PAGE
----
“Daily Telegraph” obituary:
Rod Taylor, who has died aged 84, was an early pioneer in what would much later become a flood of talented actors from Australia taking on leading roles in Hollywood.
By the time Alfred Hitchcock cast him opposite Tippi Hedren in The Birds (1963), Taylor had long cast off his Aussie vowels for an American twang as he played a ruggedly handsome hero convincingly menaced, along with the rest of the human cast, by a homicidal avian horde.
It was the sort of role that would have been played in Hitchcock’s earlier films by Cary Grant or James Stewart; but the director admitted that because of the necessarily inflated special effects budget he could not on this occasion afford a bigger star. The screenwriter on the film, Evan Hunter, amusingly described Taylor’s performance as “so full of machismo, you’d expect him to have a steer thrown over his shoulder”.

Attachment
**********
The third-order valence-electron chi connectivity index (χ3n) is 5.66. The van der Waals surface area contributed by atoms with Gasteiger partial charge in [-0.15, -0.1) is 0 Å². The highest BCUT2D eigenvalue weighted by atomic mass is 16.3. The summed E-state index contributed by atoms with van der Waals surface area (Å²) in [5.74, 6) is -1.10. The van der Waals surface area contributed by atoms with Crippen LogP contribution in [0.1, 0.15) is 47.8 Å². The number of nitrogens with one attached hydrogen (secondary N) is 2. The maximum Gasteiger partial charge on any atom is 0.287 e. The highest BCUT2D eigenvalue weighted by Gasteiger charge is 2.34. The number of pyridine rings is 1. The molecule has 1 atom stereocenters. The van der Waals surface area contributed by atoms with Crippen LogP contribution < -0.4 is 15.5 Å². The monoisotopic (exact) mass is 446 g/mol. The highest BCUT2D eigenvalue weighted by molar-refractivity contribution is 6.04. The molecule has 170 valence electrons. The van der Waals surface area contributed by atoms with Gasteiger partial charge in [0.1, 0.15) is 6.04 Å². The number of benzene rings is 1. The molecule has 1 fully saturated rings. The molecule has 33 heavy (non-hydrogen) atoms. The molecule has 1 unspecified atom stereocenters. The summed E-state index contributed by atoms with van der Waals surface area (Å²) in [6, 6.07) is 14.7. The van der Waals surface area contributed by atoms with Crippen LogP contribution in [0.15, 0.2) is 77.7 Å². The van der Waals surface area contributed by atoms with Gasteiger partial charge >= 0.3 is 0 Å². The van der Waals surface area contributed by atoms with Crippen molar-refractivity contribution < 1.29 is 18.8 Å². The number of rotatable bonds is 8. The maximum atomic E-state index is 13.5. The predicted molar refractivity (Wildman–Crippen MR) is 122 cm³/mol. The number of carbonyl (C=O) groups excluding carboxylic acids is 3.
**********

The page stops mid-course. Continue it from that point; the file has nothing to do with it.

Not that Taylor was exactly a stranger to Hollywood when Hitchcock picked him for what will probably remain the actor’s most enduring credit across a long career in film and on television. Three years earlier he had played H G Wells’s intrepid time-traveller in The Time Machine (1960) – a film remade more than 40 years later with Guy Pearce. It was the first of many leading roles which had clearly beckoned ever since Taylor had first been signed to the traditional seven-year “slave” contract by MGM in 1956.
As a result of that contract he was given small roles in some extremely high-profile studio productions such as Giant (1956), Raintree County (1957) and Separate Tables (1958). But with star-laden casts that included the likes of Elizabeth Taylor, Montgomery Clift, James Dean, Rock Hudson, David Niven, Wendy Hiller and Deborah Kerr, his “supporting” contributions were effectively invisible. However, after The Time Machine and The Birds, as well as a warm-hearted “voice” performance as Pongo in Disney’s animated canine classic One Hundred and One Dalmatians (1961), Taylor was to become swiftly translated to “above the title” status.